I gave a presentation in the Summer of 2007 at the monthly Livable Houston / Smart Growth Initiative meeting that we co-host with the Houston-Galveston Area Council on the 2006 Residential Permits data from the U.S. Census Bureau. We looked at data on the City of Houston and Harris County and compared those to the nine other largest cities in Texas and their surrounding county as well as the nine other largest cities in the country and their surrounding counties.
The talk turned into an interesting discussion, which was the intention, because we really were exploring this data and trying to figure out what it means. Houston and Harris County are unique in many ways, most importantly in that we saw a building boom in 2006 and the Metropolitan region had more permits filed for new residential units than any other region in the country. Much of the discussion was spent dissecting this fact and looking at what type of units we are building and the share that is going into the central city or into unincorporated areas of the county. Looking at it from one point of view, the City of Houston is doing a bad job of capturing its share of the growth that is occurring in the region. When we looked at multi-family units, though, we found the opposite is true, in that the city is developing multi-family units at a much higher rate than the county.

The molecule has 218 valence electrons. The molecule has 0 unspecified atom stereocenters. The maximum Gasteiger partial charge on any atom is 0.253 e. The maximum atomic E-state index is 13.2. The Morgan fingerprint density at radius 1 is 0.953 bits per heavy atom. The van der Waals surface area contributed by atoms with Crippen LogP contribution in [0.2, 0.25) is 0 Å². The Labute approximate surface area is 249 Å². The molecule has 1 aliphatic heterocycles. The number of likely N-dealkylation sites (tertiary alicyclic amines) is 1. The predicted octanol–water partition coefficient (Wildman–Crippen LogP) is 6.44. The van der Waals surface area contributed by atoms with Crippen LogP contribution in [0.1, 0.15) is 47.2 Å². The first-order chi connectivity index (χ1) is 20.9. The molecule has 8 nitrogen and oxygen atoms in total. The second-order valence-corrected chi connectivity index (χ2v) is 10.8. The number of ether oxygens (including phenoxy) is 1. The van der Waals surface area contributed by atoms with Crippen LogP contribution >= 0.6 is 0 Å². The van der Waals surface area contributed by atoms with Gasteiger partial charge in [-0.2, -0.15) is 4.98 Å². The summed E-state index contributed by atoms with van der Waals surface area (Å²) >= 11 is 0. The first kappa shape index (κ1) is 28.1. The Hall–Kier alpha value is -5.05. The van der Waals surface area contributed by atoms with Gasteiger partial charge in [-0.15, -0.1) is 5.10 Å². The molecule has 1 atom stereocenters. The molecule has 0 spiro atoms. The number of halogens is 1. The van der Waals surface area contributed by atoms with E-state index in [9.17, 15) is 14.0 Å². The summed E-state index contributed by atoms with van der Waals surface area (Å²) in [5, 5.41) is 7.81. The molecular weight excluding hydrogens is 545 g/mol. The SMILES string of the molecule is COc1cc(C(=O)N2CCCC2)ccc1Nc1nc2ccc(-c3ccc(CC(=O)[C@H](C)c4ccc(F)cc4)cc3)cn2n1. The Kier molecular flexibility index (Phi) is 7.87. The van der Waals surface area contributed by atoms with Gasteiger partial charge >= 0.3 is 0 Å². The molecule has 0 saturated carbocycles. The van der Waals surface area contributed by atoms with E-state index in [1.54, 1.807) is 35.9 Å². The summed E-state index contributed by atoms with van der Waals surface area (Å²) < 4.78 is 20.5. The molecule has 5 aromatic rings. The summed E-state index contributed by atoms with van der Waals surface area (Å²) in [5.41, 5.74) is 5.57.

One of the final graphs presented, shown below, shows the unique character of Harris County compared to both other counties in Texas and those that surround the biggest cities in the country. In those areas of Harris outside of the City of Houston only 11% percent of new units are multi-family units, the lowest figure for this variable of any of the counties we looked at in the study, except for Collin County in Texas, in which you will find Plano, one of the cities that is developing drastically differently than its surrounding county.
- Jay Blazek Crossley
For more: http://www.houstontomorrow.org/research/story/Tale-of-the-Building-Permits/